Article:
Cassia acutifolia. Senna.
Nat. Ord. — Fabaceae. Sex. Syst. — Decandria Monogynia.
Description. — There are several species of Cassia plant, which are supposed to yield the Senna, as the C. Acutifolia, C. Obovata, C. Elongata, C. Lanceolata, etc. Cassia Acutifolia is a perennial shrub, growing from two to ten feet high, with an erect, woody, smooth, branching, whitish stem. The leaves are alternate and pinnate, with glandless footstalks, and two small, narrow, pointed stipules at the base. The leaflets from four to eight pairs to each leaf, are nearly sessile, oval-lanceolate, acute, oblique at their base, nerved, from half an inch to an inch long, and of a yellowish-green color. The flowers are bright yellow, and in axillary spikes. The ovary is linear, downy, falcate, with a smooth, recurved style. The fruit or legume is pendulous, flat, elliptical, obtuse, membranous, smooth, grayish-brown, bivalved; quite straight, about an inch long, and half an inch broad, and divided into six or seven cells each containing a hard, heart-shaped, ash-colored seed. It grows in great abundance in Upper Egypt, and furnishes the greater part of the Alexandria Senna of commerce.
Cassia Obovata, a perennial, is smaller than the above, growing to the hight of about eighteen inches ; with a stem pubescent at the base, and cylindrical. The leaves are alternate, equally pinnate, smooth, with two subulate, entire, persistent stipules at the base, and with from four to seven pairs of opposite, nearly sessile, obovate, cuneiform leaflets, obtuse but mucronate at the apex, unequal at the base ; the uppermost gradually the largest, slightly pubescent. The flowers are pale-yellow, and in erect, rather loose axillary racemes. The legumes oblong, falcate, membranous, smooth, rounded at each end, with an elevated, interrupted ridge along the middle. The seeds are from six to eight, and heart-shaped. This species grows wild in Egypt, Nubia, Syria, and Senegambia ; and has been cultivated in the West Indies, and many parts of southern Europe. It is very nearly identical with the C. Obtusata of Heyne. This plant furnishes an inferior senna, known as the Italian or Aleppo Senna.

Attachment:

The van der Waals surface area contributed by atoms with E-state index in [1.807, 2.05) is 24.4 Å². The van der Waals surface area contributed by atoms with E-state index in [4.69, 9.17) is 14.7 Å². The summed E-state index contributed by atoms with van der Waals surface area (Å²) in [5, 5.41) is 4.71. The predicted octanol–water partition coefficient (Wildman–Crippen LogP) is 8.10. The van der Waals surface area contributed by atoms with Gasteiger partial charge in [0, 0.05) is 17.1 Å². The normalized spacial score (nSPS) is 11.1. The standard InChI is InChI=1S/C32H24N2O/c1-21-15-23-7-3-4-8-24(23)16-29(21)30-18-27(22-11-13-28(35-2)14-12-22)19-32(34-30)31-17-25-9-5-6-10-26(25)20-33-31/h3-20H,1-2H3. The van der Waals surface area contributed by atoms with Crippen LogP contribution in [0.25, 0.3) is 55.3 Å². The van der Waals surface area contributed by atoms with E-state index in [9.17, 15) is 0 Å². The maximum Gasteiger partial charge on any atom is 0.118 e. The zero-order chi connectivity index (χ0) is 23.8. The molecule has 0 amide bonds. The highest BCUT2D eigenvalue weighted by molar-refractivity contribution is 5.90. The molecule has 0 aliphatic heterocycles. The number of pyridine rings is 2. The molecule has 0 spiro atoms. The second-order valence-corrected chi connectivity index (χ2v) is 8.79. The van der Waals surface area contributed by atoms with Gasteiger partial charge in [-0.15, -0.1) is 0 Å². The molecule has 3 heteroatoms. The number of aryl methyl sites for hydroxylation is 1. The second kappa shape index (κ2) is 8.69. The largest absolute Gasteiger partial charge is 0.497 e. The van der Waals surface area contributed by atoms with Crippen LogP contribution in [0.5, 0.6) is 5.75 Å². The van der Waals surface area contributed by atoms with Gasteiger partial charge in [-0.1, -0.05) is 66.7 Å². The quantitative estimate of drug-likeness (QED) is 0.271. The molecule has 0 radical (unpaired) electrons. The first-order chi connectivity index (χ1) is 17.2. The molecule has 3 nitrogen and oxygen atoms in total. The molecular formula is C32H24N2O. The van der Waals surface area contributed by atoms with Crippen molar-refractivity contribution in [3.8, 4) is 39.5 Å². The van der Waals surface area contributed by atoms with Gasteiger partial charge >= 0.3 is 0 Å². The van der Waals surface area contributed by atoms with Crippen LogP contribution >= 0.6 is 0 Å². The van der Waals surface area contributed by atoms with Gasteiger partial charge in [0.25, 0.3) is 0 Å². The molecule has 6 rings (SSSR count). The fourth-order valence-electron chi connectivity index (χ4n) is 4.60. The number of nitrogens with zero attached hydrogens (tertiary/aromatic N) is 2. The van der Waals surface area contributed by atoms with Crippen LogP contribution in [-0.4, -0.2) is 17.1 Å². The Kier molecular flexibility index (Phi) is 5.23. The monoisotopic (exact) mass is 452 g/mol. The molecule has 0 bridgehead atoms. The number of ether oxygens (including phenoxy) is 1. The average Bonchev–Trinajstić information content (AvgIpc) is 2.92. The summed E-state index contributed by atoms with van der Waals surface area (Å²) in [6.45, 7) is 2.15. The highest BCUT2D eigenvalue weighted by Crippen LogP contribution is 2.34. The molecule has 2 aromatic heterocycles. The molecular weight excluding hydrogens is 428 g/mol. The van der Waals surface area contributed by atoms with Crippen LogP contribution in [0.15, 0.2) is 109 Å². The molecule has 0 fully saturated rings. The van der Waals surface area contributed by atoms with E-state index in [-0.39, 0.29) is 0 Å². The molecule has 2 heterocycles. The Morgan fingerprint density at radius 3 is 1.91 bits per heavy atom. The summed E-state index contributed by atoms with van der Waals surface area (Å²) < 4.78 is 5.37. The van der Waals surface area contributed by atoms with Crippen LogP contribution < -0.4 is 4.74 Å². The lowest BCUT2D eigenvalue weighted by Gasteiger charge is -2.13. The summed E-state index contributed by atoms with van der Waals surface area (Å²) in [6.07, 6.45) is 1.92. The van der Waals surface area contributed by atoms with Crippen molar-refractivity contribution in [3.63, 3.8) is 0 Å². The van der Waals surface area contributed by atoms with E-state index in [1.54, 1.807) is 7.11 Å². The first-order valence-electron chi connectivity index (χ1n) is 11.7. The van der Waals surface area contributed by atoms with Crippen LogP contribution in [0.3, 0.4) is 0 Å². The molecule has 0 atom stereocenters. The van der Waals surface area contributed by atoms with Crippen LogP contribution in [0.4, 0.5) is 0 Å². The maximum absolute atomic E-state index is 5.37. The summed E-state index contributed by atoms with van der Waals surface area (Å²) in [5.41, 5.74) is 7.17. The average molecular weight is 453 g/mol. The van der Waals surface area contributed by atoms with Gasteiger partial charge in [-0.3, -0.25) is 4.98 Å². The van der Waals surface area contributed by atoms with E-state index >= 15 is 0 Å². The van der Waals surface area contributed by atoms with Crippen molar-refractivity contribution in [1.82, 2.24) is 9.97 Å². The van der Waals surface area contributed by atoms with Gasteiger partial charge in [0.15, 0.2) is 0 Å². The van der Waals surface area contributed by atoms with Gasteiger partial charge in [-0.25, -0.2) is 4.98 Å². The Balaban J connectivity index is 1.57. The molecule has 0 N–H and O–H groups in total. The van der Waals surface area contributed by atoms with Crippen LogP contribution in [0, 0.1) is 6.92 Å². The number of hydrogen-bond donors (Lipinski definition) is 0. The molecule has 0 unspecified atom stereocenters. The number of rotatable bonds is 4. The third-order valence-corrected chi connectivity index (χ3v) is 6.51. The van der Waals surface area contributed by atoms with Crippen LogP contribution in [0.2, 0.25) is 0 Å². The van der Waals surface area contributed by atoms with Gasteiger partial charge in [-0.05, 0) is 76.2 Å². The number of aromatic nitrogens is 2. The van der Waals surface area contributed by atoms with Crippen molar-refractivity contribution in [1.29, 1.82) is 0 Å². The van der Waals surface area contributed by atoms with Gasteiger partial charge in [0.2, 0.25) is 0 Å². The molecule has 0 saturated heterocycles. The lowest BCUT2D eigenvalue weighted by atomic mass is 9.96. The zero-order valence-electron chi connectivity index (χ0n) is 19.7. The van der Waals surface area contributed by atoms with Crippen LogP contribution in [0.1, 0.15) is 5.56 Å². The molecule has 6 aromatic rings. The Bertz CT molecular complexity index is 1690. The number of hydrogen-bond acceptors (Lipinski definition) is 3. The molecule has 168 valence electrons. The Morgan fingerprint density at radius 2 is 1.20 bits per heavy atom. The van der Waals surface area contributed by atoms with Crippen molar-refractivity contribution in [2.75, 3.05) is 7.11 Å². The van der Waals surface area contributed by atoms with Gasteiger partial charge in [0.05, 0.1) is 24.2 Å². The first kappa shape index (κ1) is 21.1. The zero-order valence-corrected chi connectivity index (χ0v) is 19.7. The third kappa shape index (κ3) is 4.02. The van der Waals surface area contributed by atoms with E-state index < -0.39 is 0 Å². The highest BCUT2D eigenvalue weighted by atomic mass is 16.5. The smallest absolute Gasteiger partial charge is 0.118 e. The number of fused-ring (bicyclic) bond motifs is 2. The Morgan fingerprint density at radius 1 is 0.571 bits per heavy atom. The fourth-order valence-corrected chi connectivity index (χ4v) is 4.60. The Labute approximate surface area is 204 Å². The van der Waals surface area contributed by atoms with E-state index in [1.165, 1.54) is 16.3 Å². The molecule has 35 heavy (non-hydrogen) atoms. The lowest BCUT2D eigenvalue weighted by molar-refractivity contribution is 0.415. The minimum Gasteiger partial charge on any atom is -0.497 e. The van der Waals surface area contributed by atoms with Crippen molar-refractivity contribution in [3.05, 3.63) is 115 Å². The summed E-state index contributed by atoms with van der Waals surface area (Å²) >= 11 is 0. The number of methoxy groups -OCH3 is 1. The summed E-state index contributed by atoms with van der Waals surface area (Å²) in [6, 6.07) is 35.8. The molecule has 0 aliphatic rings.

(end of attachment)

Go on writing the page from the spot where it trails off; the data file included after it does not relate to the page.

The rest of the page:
Cassia Elongata, is an annual, but with care it may be made to live through the year, and to assume a suffruticose character. It has a smooth, erect stem, and narrow, equally pinnated leaves with from four to eight pairs of lanceolate leaflets, which are nearly sessile, slightly mucronate, smooth above, rather downy beneath, oblique at the base, with the veins turned inward so as to form a wavy line immediately within the margin of the leaflet ; petioles glandless ; stipules softly spinescent, semihastate, spreading, minute. The flowers are bright yellow, and arranged on erect, stalked, axillary and terminal racemes, rather longer, than the leaves. The legume is pendulous, oblong, membranous, tapering abruptly at the base, rounded at the apex, an inch and a half long, and about half an inch broad, with many deep-brown seeds. It is supposed to grow in southern Arabia, and in the interior of India, and is cultivated at Tinnivelly.
Cassia Lanceolata resembles the above, having, however, never more than four or five pairs of leaflets, oblong, and either acute or obtuse, not at all ovate or lanceolate, and perfectly free from downiness even when young ; the petioles have constantly a small, round, brown gland a little above the base. The pods are erect, oblong, tapering to the base, obtuse, turgid, mucronate, rather falcate, especially when young, at which time they are sparingly covered with coarse, scattered hairs. It grows in Arabia, and was considered by Forskhal as the true Mecca Senna.